He also pledged to decommission 10 aged coal power plants within his five-year term and to stop building new coal power plants.
The announcement could have global significance as South Korea counts as one of the top producers of nuclear power in the world and had been looking to export it's technology and expertise - most recently to the United Kingdom. "So far, the country's energy policy focused on low prices and efficiency".
"We will abolish our nuclear-centred energy policy and move towards a nuclear-free era", Mr Moon reportedly said as he marked the closure of the reactor built in 1977. "We will completely scrap construction plans for new nuclear reactors that are now under way", Moon added.
South Korea is also one of the few countries that have exported its nuclear reactor technology, an area once seen by some of its construction companies as a new cash cow. Former President Lee Myung-bak promoted nuclear energy as part of the country's clean energy strategy and helped local companies win billions of dollars worth of deals to build nuclear reactors overseas. The plant was originally created to run for 30 years, but the government decided in December 2007 to extend its operation for another decade.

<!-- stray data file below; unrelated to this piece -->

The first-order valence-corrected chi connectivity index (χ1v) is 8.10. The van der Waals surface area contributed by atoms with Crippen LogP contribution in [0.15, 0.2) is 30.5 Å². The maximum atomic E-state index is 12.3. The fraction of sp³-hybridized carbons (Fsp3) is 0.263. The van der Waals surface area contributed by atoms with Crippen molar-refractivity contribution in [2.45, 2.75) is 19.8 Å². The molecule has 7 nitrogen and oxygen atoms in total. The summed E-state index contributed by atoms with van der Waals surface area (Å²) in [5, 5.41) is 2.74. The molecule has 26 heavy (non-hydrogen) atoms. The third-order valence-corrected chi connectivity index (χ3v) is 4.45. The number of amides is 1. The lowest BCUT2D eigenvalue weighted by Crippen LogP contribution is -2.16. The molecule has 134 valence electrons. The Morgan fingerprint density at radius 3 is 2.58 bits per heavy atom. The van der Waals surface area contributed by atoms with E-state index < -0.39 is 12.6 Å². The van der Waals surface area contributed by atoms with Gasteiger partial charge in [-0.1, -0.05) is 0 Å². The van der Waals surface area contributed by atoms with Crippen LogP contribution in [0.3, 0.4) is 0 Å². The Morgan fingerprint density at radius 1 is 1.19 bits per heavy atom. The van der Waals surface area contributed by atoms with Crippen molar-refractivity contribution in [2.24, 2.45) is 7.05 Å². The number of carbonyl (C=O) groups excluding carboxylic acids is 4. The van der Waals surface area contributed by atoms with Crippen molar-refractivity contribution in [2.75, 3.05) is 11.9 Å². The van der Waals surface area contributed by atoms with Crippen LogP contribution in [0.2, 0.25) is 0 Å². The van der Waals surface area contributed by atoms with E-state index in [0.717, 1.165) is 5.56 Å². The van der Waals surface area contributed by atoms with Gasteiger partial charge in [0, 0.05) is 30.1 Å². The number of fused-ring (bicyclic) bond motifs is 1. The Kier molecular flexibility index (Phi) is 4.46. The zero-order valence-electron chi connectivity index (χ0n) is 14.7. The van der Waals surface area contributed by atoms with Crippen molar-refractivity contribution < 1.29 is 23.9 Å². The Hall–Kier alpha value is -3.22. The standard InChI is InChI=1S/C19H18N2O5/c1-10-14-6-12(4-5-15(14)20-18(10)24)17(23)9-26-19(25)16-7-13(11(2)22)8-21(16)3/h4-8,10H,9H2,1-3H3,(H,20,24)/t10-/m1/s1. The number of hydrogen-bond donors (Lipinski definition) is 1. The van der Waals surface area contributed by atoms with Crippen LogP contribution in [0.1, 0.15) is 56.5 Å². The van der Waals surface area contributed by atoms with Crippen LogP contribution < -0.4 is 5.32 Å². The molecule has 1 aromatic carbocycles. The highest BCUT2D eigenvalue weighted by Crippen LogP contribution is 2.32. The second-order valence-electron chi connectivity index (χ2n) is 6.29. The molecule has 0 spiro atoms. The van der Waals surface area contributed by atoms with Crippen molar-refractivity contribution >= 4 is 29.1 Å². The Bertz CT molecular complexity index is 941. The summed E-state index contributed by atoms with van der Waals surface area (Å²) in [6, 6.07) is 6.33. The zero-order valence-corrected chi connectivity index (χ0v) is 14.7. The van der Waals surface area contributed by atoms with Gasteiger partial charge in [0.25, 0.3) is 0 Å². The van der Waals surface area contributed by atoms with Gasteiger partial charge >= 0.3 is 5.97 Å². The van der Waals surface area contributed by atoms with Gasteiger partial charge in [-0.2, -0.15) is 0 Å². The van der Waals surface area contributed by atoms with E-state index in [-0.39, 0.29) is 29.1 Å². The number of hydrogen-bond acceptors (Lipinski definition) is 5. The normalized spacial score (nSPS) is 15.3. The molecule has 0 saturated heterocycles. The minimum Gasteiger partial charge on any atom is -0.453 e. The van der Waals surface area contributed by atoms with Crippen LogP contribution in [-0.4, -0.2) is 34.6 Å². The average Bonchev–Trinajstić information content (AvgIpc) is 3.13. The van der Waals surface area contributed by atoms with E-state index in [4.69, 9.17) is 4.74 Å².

Moon said he will soon reach a consensus on the Shin Kori No.5 and Shin Kori No.6 reactors after fully considering their construction costs, safety and the potential costs of paying compensation.
The country's second-oldest reactor, Wolsong 1, will be shut down as soon as possible, he said, taking into consideration the power supply and demand situation.
South Korea has 25 nuclear reactors, supplying about a third of the country's total electricity. Its nuclear electricity production was the fifth-largest in the world, according to the World Nuclear Association.
The public's support for nuclear power has weakened since the 2011 Fukushima meltdown and a 2013 corruption scandal over fake safety certificates for reactor parts.
At the same time, the government plans to slash the use of coal, which generates around 40% of South Korea's energy but is a major cause of global warming.
Numerous reactors are located near residential areas along the country's southeast coast.
The former president Lee Myung-bak saw nuclear as an important source of clean energy, while Park wanted to increase the number of reactors to 36 by 2029.